This week, auto parts retailer Autozone (NYSE:AZO) released its quarterly and full year earnings report. The numbers were very good. The company beat on both the top and bottom line for the quarter and full year. The company's CEO was excited:
"Our fourth quarter performance was a strong conclusion to a record breaking year for AutoZone. At the beginning of the year, we challenged the organization to build on the robust performance we had experienced over the last two years. Our AutoZoners, through their passion, dedication and never ending commitment to meet or exceed our customers' expectations, delivered. For fiscal 2011, we delivered 30% growth in earnings per share. We also achieved several all-time company records; exceeded $8 billion in sales, surpassed $1 billion in commercial sales, grew fiscal year EBIT margin to 18.5% and exceeded 30% return on invested capital ending the year at 31.3%. This financial success is a direct result of the tremendous contributions of our more than 60,000 dedicated AutoZoners, and I would like to congratulate them on this exceptional performance," said Bill Rhodes, Chairman, President and Chief Executive Officer.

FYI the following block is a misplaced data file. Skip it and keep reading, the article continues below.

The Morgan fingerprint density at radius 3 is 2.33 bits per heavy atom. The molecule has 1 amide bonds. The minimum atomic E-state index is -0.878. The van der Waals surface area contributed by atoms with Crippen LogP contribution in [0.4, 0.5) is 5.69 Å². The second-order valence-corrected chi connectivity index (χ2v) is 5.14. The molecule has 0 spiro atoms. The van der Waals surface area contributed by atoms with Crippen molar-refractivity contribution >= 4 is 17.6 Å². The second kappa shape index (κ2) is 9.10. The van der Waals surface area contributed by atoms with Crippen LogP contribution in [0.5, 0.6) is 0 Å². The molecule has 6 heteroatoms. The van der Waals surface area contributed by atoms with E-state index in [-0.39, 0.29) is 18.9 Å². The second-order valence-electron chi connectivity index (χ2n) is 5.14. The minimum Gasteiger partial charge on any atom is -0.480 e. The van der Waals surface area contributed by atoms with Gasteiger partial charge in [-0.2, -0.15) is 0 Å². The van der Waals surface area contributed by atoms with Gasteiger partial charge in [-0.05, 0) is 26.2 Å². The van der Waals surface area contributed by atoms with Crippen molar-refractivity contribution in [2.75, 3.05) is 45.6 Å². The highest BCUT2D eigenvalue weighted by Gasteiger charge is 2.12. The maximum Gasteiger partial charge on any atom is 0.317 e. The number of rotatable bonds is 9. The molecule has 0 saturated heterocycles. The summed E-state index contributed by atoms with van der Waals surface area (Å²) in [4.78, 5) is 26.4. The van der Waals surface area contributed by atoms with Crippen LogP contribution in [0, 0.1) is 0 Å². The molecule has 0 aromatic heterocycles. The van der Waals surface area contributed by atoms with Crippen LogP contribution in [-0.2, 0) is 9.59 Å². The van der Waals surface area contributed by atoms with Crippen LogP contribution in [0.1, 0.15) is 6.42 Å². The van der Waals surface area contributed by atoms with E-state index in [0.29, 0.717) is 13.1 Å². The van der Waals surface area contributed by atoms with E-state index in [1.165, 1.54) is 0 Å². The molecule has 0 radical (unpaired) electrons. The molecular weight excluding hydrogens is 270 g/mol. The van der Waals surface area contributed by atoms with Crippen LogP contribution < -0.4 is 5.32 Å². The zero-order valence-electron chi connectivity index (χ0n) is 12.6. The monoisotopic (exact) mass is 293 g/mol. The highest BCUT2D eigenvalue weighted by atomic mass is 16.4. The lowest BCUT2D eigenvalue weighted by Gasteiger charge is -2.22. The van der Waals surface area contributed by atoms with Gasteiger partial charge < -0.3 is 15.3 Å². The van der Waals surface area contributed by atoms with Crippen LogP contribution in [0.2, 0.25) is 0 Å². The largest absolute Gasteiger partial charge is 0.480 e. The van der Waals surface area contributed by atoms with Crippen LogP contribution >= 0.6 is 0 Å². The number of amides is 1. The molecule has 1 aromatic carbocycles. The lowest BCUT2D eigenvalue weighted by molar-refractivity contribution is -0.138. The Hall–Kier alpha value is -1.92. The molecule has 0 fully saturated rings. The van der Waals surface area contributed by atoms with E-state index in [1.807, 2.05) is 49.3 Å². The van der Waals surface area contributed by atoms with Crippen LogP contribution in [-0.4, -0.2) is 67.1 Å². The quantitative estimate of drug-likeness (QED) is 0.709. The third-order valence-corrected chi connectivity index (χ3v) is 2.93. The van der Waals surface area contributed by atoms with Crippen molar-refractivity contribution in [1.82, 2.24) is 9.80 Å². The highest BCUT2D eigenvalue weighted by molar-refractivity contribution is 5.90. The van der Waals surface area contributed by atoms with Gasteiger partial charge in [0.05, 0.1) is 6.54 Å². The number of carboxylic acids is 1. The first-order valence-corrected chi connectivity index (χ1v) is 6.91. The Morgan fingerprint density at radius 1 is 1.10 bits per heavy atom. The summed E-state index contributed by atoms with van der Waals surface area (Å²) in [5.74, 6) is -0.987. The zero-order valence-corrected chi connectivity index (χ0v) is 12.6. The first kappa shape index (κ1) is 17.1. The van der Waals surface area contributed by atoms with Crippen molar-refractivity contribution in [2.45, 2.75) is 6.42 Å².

That got me thinking-- if Autozone is having a record year, is it time to buy? And what about its competitors. Let's take a look at the company compared to Advanced Auto Parts (NYSE:AAP), O'Reilly (NASDAQ:ORLY), and Pep Boys (NYSE:PBY). This might be a good industry to get into right now. With the uncertain economy, there are a lot of people that will definitely hold off on buying a new car for now, and instead put money into the cars they have now. This will be beneficial for the industry in the short term. I'll throw some tables out there, and then analyze afterwards.
|Revs (2011 est.)||$8.07B||$6.16B||$5.78B||$2.05B|
|Revs (2012 est.)||$8.45B||$6.46B||$6.19B||$2.17B|
|EPS (2011 est.)||$19.47||$4.68||$3.61||$0.74|
|EPS (2012 est.)||$22.16||$5.23||$4.09||$0.93|
*Autozone's fiscal year ends in August. Numbers for 2011 are actual. Pep Boys' fiscal year ends in January. All others follow calendar year end.
|Short Term Debt||$34.1M||$991K||$1.01M||$1.08M|
|Long Term Debt||$3.32B||$565M||$498M||$295M|
Let's look at Autozone first. It is the leader of the industry, posting the largest revenues and net income, thus fetching the highest market cap. It's currently trading near its 52-week high, so if you are thinking of entering, you may want to wait for a pullback. The valuations are a little higher than the industry, but some might be comfortable paying a little extra for the industry leader. Autozone has decent growth potential and the highest margins in the industry. The company could use a little work on its balance sheet, however. The company has more liabilities than assets, and a fair amount of long-term debt. I'd especially like to see that current ratio improve over the next few quarters. I'm not worried yet, but if these numbers get a little worse, I may start to question the company's long-term viability. For now though, this is a good company, leading its industry, with a slightly inflated share price. This company seems like a decent buy, but I'll reiterate my point that you might want to wait for a pullback. $315 would be a decent entry point if you can get it.